“So, what’s a nice doll like you doing in a dump like this?” The tall one laughed. I gave him what I hoped was a wintery smile, and turned back to the bar. Immediately, he slapped me right on my tush. His friend let out a roar of laughter. Maddie looked, but I shook my head and ignored them.

“Hey babe, how about another round?”

“Sweetheart, two more for a couple of thirsty guys.”

The morning turned into a long afternoon, running beers to their table and trying to avoid the slaps, squeezes, or pinches on my rear. It was as if they believed it was part of the tip. And it was getting real stale. There was no way I’d be letting Maddie anywhere near them. Hopefully, they’d clear out soon. And not come back.

The joint got busy and, eventually, they left. But boy, if they didn’t come back again the next day, and the next. The tall one with the frisky hands was named Roy. His drinking buddy, Jake. They claimed to be a couple of salesmen, but that sure didn’t ring true. They had too much money and too much time on their hands to be salesmen.

Roy and Jake came ‘round again on Friday at supper time. I brought two beers over to the table. “Evening, fellas. You want something to eat? We got sliced ham and potato salad. There’s chicken pie just coming out of the oven.”

“Nah, just the beer, Jennie. You’re looking good tonight, darlin’. Expecting a big crowd later?”

I danced away from the hands. “You never know. Could be.” Roy pulled me onto his lap.

He and Jake laughed in a coarse way that made me cringe. I struggled to get up but he held me tight. “Now don’t go rushing off, Jennie girl. We just got here. How about you show ol’ Roy here some affection.”

I managed to push off Roy’s lap and gave his face a slap. “Bank’s closed, stronzo,” I said. I felt pretty safe calling him an asshole since he didn’t appear to understand Italian. I walked away, their laughter following me.

It was a long night. The crowd seemed especially thirsty, and once things got rolling around eleven, I lost track of Roy and Jake.

Around two, I started closing up; there were a few tables of kids, enjoying the scene and in no hurry to leave. The rest of the place had been scrubbed, and the chairs stacked so that floors could be mopped first thing tomorrow.

I was doing a quick bottle count behind the bar, and called out to Maddie, “Can you run to the back and grab two more bottles of gin? And maybe one more whiskey while you’re there?”

I expected Maddie to hear me as she’d be washing glasses in the sink. Instead, she was laughing and flirting with the last table of boys. I smiled. She was a great waitress. It’d be a shame to lose her to a wedding and domestic bliss, but that was one of the hazards of employing pretty girls in a bar.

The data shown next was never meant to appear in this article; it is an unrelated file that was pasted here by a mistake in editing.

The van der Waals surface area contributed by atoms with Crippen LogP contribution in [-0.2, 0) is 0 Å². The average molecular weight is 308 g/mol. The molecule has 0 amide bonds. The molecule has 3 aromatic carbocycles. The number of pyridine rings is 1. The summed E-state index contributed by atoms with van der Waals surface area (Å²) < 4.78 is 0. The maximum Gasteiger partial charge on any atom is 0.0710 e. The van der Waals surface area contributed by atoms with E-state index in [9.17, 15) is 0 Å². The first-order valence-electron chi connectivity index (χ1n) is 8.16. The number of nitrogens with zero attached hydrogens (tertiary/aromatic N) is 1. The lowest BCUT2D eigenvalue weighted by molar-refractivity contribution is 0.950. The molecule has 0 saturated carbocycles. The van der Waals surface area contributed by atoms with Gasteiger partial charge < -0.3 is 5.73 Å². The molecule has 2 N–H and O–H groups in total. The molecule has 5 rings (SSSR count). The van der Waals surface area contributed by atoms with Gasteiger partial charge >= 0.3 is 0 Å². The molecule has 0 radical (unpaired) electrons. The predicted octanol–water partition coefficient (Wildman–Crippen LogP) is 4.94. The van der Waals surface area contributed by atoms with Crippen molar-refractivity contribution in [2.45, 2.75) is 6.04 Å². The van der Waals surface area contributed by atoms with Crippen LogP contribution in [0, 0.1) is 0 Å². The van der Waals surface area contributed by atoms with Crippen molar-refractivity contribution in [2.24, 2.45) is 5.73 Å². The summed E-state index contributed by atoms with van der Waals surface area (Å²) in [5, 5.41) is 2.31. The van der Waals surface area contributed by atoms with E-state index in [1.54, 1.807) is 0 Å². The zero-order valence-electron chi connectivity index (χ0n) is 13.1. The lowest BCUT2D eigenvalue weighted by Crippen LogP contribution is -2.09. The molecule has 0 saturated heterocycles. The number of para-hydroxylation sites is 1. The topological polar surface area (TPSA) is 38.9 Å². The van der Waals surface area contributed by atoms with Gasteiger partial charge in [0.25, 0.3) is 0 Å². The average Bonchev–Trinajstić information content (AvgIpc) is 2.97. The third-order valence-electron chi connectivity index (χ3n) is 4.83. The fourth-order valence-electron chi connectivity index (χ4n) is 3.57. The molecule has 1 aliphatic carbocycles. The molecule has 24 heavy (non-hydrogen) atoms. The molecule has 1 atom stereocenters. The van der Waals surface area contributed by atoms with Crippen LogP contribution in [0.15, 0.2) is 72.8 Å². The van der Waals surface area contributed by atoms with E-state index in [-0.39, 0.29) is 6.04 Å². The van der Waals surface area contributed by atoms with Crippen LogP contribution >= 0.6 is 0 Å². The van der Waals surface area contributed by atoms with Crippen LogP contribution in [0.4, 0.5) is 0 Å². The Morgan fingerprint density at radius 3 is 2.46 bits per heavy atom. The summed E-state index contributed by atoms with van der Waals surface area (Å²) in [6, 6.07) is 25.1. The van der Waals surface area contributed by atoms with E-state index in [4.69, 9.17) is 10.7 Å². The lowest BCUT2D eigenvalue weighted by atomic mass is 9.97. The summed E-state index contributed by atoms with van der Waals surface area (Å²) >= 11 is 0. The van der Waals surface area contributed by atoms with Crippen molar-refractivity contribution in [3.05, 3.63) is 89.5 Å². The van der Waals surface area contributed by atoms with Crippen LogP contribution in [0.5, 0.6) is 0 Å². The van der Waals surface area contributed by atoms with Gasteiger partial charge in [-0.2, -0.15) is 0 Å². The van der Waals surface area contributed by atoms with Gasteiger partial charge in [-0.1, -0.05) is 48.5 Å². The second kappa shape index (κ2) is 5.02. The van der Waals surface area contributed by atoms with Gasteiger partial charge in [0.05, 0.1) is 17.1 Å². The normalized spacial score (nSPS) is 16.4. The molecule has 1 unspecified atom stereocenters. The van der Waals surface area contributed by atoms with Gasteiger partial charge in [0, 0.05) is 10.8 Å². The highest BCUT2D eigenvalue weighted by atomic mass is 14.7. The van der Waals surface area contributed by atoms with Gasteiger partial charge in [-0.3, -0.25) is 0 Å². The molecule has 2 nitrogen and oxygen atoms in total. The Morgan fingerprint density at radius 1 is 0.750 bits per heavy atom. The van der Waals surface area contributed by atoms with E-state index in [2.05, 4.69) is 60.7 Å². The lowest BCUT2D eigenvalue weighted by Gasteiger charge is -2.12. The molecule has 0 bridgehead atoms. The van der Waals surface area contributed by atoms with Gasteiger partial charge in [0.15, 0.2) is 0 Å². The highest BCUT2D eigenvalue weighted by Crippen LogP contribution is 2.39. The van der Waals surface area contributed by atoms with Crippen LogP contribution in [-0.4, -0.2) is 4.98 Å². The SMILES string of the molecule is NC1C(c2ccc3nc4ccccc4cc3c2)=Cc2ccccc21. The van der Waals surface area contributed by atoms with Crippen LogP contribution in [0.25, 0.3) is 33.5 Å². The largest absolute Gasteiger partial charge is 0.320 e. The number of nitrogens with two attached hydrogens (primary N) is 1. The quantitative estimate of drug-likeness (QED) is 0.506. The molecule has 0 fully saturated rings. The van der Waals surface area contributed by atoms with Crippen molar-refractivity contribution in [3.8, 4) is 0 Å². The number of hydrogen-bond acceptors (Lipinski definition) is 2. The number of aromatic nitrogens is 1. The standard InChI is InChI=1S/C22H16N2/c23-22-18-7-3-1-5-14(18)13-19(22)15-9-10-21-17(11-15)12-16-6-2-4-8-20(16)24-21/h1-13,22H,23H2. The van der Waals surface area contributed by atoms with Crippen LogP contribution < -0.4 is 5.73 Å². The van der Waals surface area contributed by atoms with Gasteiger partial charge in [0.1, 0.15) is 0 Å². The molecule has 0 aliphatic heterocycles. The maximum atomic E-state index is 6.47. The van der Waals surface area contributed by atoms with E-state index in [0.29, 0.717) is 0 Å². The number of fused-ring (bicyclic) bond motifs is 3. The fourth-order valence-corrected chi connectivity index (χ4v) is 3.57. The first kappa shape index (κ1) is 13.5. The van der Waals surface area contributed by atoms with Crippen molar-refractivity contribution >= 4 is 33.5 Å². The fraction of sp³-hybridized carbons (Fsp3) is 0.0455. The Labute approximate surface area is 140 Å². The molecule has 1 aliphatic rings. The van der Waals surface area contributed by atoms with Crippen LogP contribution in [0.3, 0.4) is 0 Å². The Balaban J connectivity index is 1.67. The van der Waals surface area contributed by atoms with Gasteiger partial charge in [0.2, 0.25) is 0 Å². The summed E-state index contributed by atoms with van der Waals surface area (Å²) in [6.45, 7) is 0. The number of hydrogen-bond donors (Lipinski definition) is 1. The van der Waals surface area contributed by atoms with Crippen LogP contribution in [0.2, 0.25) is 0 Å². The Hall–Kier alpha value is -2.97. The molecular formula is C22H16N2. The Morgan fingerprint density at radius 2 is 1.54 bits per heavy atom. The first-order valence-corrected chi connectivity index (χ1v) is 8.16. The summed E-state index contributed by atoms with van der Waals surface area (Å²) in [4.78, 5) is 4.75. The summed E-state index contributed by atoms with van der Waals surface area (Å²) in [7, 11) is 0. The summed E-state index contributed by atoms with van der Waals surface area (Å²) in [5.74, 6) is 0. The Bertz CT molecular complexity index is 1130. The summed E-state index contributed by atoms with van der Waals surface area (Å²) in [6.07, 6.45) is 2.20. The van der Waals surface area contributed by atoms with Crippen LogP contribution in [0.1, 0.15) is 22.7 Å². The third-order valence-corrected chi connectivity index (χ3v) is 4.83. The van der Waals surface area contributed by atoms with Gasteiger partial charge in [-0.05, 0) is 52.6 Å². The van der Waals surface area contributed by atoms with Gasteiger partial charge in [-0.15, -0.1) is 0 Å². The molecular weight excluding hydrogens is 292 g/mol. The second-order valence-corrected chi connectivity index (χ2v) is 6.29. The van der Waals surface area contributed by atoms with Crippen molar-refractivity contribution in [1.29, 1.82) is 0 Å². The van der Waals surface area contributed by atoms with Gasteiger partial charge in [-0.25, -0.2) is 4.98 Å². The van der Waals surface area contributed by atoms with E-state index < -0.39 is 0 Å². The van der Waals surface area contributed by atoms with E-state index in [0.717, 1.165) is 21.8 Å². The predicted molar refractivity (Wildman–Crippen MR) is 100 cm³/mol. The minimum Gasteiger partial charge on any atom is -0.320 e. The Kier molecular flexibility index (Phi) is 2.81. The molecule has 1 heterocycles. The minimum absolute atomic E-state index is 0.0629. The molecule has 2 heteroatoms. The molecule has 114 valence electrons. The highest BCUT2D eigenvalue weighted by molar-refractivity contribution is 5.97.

My heart gave a little thump when I saw one of the boys at the table was Art Bramwell, my football and baseball jock crush. He was a real-live sports hero. It turned out it was both pro-sports that were trying to recruit him to the big leagues.

I hustled to get my jobs done, aching for a chance to see a bit more of Mr. Bramwell. He’d transferred in from a university around Chicago and only been in Madison a few months. With Maddie busy, I headed to the storeroom for the liquor. The storeroom was the root cellar; a place Mama still kept bags of potatoes, carrots, and onions from the garden. I scanned the crates of liquor and found the bottles I needed.

But, as I went back into the hall, I was forced to stop. Roy blocked my way. I took a step back. “Oh, you spooked me. What are you doing back here? Staff only, pal. If you’re looking for the lavatory, it’s just outside.” I took a big breath and tried to walk past.

“No, I don’t need the lavatory. That’s not what I’m looking for. How about we go back into that room, and we can finish what we started earlier tonight?” He stepped toward me, crowding me in the narrow hallway. My back bumped into the doorknob of the root cellar.

“No, I think I’d better get these bottles to Maddie. She’s looking for them.”

“Last I saw, she wasn’t missing you. Come on, Jennie, wadda-ya say. I’m a lonely guy looking for love.” Roy swayed. He was blotto, and I knew I was in trouble. He took another step closer and grabbed the doorknob.

If you’ve missed an episode, you can get them here…

Episode One

Episode Two

Episode Three

Episode Four